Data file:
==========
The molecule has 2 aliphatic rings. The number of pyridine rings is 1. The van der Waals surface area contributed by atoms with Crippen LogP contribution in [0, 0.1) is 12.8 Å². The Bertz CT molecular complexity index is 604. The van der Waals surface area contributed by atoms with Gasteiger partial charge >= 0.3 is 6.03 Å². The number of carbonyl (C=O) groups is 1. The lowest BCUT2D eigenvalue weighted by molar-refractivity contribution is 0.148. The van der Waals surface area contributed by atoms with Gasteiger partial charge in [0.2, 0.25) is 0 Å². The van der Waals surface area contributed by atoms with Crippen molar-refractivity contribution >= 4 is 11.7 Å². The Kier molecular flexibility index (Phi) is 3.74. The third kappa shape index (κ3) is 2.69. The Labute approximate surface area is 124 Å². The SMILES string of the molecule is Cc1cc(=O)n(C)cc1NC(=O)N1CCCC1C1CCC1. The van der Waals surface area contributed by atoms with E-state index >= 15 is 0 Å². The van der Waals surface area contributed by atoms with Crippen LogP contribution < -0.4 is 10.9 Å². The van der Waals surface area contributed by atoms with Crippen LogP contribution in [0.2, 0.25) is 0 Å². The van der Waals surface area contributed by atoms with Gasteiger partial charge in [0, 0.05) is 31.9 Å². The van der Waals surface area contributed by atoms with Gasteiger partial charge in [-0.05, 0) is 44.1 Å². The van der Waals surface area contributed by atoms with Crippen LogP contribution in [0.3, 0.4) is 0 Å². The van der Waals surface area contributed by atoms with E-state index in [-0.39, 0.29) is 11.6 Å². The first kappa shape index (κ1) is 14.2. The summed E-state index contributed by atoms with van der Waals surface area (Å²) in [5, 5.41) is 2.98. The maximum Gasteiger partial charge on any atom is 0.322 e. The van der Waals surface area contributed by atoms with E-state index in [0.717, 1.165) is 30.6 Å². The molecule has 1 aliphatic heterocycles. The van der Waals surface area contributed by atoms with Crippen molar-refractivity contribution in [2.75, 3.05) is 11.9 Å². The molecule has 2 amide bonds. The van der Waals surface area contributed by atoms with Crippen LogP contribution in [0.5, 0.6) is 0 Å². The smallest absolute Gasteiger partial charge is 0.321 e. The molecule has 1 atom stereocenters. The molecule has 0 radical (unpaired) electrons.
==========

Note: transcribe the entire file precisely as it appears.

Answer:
The molecule has 2 aliphatic rings. The number of pyridine rings is 1. The van der Waals surface area contributed by atoms with Crippen LogP contribution in [0, 0.1) is 12.8 Å². The Bertz CT molecular complexity index is 604. The van der Waals surface area contributed by atoms with Gasteiger partial charge >= 0.3 is 6.03 Å². The number of carbonyl (C=O) groups is 1. The lowest BCUT2D eigenvalue weighted by molar-refractivity contribution is 0.148. The van der Waals surface area contributed by atoms with Gasteiger partial charge in [0.2, 0.25) is 0 Å². The van der Waals surface area contributed by atoms with Crippen molar-refractivity contribution >= 4 is 11.7 Å². The Kier molecular flexibility index (Phi) is 3.74. The third kappa shape index (κ3) is 2.69. The Labute approximate surface area is 124 Å². The SMILES string of the molecule is Cc1cc(=O)n(C)cc1NC(=O)N1CCCC1C1CCC1. The van der Waals surface area contributed by atoms with E-state index >= 15 is 0 Å². The van der Waals surface area contributed by atoms with Crippen LogP contribution < -0.4 is 10.9 Å². The van der Waals surface area contributed by atoms with Crippen LogP contribution in [0.2, 0.25) is 0 Å². The van der Waals surface area contributed by atoms with Gasteiger partial charge in [0, 0.05) is 31.9 Å². The van der Waals surface area contributed by atoms with Gasteiger partial charge in [-0.05, 0) is 44.1 Å². The van der Waals surface area contributed by atoms with Crippen LogP contribution in [0.3, 0.4) is 0 Å². The van der Waals surface area contributed by atoms with E-state index in [-0.39, 0.29) is 11.6 Å². The first kappa shape index (κ1) is 14.2. The summed E-state index contributed by atoms with van der Waals surface area (Å²) in [5, 5.41) is 2.98. The maximum Gasteiger partial charge on any atom is 0.322 e. The van der Waals surface area contributed by atoms with E-state index in [0.717, 1.165) is 30.6 Å². The molecule has 1 aliphatic heterocycles. The van der Waals surface area contributed by atoms with Crippen molar-refractivity contribution in [2.75, 3.05) is 11.9 Å². The molecule has 2 amide bonds. The van der Waals surface area contributed by atoms with Crippen LogP contribution in [0.5, 0.6) is 0 Å². The smallest absolute Gasteiger partial charge is 0.321 e. The molecule has 1 atom stereocenters. The molecule has 0 radical (unpaired) electrons.